Editor’s note: The following blog post is part two of a two-part series looking at the history and influence of Doukhobors in Alberta. Read part 1 here.
Written by: Matthew Wangler, Historic Resources Management Branch
Following the establishment of the community in British Columbia, Verigin sought to diversify and strengthen the Doukhobor economy by purchasing new land in southern Alberta. It was not the first time that the Doukhobors had considered Alberta as a home for their community. In 1898, members of a Doukhobor delegation had initially explored purchasing land near Beaverhills Lake by Edmonton, but the proposal was scuttled, as local Member of Parliament Frank Oliver was opposed to their presence. While some Saskatchewan Doukhobors were working in Alberta as agricultural labourers and construction workers in 1911 and 1912, the first Doukhobor villages in the province were established in 1915 in the Cowley/Lundbreck area. Additional land was purchased in the following years, and Verigin arranged to rent land in the Vulcan area on a crop-share basis. The Alberta Doukhobors dedicated themselves to growing grain and raising horses and cattle. The settlements were successful, and at their peak, they boasted 300 members in 13 small villages. The communities tended to 300 horses and 400 shorthorn cattle, and produced 100,000 bushels of grain annually; they also constructed two-grain elevators and a flour mill. The Doukhobors seemed well-suited to the physical landscape of southern Alberta, and found that the region was also distinctly accommodating to smaller religious communities. Anabaptist groups like the Mennonites and Hutterites had already established themselves in the area, as had Mormons fleeing persecution in the United States. During their time in Alberta, the Doukhobors also developed positive relations with their Blackfoot neighbours.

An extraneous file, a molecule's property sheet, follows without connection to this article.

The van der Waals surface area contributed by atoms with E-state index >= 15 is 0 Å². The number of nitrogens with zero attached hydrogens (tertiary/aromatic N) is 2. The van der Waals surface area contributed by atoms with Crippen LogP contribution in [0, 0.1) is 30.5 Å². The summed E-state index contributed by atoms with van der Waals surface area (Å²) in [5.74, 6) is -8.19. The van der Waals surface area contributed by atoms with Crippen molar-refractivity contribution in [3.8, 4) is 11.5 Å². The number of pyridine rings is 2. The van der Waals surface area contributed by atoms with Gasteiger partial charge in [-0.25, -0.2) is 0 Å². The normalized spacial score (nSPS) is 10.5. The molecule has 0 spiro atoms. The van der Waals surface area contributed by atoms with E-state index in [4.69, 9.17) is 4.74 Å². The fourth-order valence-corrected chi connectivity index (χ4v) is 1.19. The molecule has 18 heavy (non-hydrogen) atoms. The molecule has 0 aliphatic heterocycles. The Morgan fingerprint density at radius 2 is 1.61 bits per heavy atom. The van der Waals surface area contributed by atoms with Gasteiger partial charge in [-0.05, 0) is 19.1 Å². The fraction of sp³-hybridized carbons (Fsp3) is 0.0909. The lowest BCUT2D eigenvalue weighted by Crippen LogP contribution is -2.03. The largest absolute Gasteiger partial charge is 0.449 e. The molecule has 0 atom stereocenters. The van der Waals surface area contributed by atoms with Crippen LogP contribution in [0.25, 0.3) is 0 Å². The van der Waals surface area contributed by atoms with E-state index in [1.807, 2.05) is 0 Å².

By 1920, the Doukhobors had established prosperous agricultural settlements in both British Columbia and Alberta. But community frictions remained endemic in both provinces, and would lead to dramatic fractures in the following decades. The most zealous Doukhobors, known as the Sons of Freedom, engaged in ever-intensifying protests against the perceived materialism and corruption of both Canadian society and their own religious community. To oppose the worldliness of their religious brethren, they marched naked and burned public buildings. To rebel against government demands on matters like the necessity of Doukhobor children attending public schools, the Sons of Freedom engaged in acts of sabotage and arson against government property, including railway lines. Not surprisingly, the actions of the Sons of Freedom attracted media attention, and tarnished the Doukhobor community as a whole in the eyes of many Canadians.